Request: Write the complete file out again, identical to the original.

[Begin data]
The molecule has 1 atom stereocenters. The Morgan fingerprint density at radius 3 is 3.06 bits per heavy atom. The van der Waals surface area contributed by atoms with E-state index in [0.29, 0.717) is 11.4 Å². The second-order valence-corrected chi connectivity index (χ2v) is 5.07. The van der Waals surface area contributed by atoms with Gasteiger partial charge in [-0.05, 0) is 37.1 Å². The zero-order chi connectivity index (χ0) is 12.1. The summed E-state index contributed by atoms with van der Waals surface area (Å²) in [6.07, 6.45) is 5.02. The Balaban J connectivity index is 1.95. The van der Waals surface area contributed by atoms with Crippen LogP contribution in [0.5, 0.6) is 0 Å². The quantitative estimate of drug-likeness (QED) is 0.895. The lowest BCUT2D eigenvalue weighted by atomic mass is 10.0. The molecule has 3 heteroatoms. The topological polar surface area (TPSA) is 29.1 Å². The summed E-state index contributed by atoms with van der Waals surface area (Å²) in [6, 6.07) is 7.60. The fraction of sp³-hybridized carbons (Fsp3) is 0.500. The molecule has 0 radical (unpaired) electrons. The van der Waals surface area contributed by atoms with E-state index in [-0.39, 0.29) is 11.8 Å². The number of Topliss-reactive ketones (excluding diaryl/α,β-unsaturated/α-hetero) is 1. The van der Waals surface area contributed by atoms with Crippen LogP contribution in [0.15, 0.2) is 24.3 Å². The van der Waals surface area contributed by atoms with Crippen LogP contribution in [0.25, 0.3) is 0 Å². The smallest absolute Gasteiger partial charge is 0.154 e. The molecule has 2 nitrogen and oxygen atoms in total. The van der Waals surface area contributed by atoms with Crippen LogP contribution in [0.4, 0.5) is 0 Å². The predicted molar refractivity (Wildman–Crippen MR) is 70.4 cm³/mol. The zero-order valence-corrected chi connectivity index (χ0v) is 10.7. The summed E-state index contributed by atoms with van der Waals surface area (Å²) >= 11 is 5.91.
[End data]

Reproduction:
The molecule has 1 atom stereocenters. The Morgan fingerprint density at radius 3 is 3.06 bits per heavy atom. The van der Waals surface area contributed by atoms with E-state index in [0.29, 0.717) is 11.4 Å². The second-order valence-corrected chi connectivity index (χ2v) is 5.07. The van der Waals surface area contributed by atoms with Gasteiger partial charge in [-0.05, 0) is 37.1 Å². The zero-order chi connectivity index (χ0) is 12.1. The summed E-state index contributed by atoms with van der Waals surface area (Å²) in [6.07, 6.45) is 5.02. The Balaban J connectivity index is 1.95. The van der Waals surface area contributed by atoms with Crippen LogP contribution in [0.5, 0.6) is 0 Å². The quantitative estimate of drug-likeness (QED) is 0.895. The lowest BCUT2D eigenvalue weighted by atomic mass is 10.0. The molecule has 3 heteroatoms. The topological polar surface area (TPSA) is 29.1 Å². The summed E-state index contributed by atoms with van der Waals surface area (Å²) in [6, 6.07) is 7.60. The fraction of sp³-hybridized carbons (Fsp3) is 0.500. The molecule has 0 radical (unpaired) electrons. The van der Waals surface area contributed by atoms with E-state index in [-0.39, 0.29) is 11.8 Å². The number of Topliss-reactive ketones (excluding diaryl/α,β-unsaturated/α-hetero) is 1. The van der Waals surface area contributed by atoms with Crippen LogP contribution in [0.15, 0.2) is 24.3 Å². The van der Waals surface area contributed by atoms with Crippen LogP contribution in [0.25, 0.3) is 0 Å². The smallest absolute Gasteiger partial charge is 0.154 e. The molecule has 2 nitrogen and oxygen atoms in total. The van der Waals surface area contributed by atoms with Crippen LogP contribution in [0.4, 0.5) is 0 Å². The predicted molar refractivity (Wildman–Crippen MR) is 70.4 cm³/mol. The zero-order valence-corrected chi connectivity index (χ0v) is 10.7. The summed E-state index contributed by atoms with van der Waals surface area (Å²) >= 11 is 5.91.